Online Jigsaw Puzzles, Play Free Jigsaws
OnlineJigsawPuzzles.net offers online jigsaw puzzles, free to play. We have found the most beautiful and colorfull wallpapers and pictures to generate each puzzle. You can choose from a variety of themes from the gallery containing animal, pets, dog, cat, horse, castle, anime, cartoon, food, children, motorbike, nature scenes, ships and boats, travel, spiritual, holiday and art puzzles. You can also choose the level of difficulty from a simple 6 piece cut to 247 pieces. Playing with jigsaws online help people to learn mouse control, it’s educational and good fun. Enjoy this website with free jigsaws online.
Free jigsaw puzzles
Play hundreds of jigsaw puzzle games for free. Our free puzzles are of the highest quality and can all be played in full screen. Playing online puzzles is relaxing and a great way to pass the time. These free online puzzle games are perfect for kids, teens, and adults alike. They offer a variety of themes, difficulty levels, and even sound effects.
Why Play Jigsaw Puzzles Online?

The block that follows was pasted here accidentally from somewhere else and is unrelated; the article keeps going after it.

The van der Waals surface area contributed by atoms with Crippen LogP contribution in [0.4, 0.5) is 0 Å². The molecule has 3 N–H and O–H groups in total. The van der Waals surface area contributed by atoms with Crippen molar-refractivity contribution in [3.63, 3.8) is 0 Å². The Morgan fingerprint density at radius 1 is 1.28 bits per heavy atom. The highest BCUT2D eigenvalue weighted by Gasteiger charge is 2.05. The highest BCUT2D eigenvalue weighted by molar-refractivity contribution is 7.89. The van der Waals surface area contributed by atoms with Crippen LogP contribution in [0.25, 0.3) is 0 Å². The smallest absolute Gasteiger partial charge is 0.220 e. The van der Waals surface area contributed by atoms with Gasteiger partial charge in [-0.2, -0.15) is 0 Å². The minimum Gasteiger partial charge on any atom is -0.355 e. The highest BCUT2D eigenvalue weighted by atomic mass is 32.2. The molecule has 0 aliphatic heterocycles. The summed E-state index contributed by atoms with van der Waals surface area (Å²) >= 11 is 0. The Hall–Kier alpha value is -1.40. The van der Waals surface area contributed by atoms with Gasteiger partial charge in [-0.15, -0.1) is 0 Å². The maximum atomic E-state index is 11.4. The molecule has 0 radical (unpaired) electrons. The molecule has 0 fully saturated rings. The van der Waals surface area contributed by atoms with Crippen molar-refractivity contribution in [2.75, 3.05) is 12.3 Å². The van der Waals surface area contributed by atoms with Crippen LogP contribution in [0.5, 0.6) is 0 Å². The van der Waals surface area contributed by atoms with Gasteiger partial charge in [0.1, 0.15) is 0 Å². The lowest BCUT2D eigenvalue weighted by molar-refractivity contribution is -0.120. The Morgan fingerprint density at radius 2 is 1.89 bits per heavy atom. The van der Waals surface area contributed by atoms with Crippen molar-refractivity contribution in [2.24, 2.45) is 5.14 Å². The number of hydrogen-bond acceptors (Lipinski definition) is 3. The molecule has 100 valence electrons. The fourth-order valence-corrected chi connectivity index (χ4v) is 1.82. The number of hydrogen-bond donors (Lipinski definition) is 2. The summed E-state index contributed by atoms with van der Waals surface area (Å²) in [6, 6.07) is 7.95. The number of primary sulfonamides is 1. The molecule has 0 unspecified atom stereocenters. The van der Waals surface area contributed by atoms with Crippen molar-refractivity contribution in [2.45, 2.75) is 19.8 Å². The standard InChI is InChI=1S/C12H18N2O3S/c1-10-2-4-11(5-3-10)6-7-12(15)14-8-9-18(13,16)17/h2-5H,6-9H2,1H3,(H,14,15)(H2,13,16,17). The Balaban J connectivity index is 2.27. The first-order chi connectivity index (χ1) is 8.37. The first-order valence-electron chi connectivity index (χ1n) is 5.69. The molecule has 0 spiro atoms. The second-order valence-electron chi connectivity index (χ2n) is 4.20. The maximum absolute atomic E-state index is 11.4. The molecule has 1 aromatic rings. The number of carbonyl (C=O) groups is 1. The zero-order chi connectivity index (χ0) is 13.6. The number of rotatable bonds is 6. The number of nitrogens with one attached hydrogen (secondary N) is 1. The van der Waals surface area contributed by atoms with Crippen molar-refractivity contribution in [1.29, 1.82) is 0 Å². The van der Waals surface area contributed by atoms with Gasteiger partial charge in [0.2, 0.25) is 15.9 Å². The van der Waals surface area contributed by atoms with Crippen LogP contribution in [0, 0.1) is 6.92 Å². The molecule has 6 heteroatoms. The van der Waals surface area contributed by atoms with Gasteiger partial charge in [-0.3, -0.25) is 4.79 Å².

Playing online jigsaw puzzles has become very popular among adults as well as kids. They offer an easy way to relax and enjoy yourself while learning something new at the same time.
The Basics of Jigsaw Puzzles
A jigsaw puzzle is a type of puzzle where each piece has an image printed on one side and a picture printed on the other side. You assemble the pieces by matching up the images with the correct sides facing outward. Once you’ve assembled the puzzle, you can enjoy it as a whole or take it apart and play with the individual pieces.
History of jigsaw puzzles
The first jigsaw puzzle was produced around 1760 by John Spilsbury, a mapmaker from London uk. Spilsbury mounted a map on a sheet of wood and cut around the borders of the countries using a fine bladed saw. The end product was an educational pastime, for children to learn geography. The idea caught on and, until 1820, but remained primarily educational tools.
The Golden Age of jigsaw puzzles came in the 1920s and 1930s. The strategy was to make a cardboard puzzle more difficult, thus appealing as much to grown ups as to children. This practice began in the United States in September, 1932 with an initial printing of 12.000 puzzles. Soon after, printings rose to 100.000 and 200.000.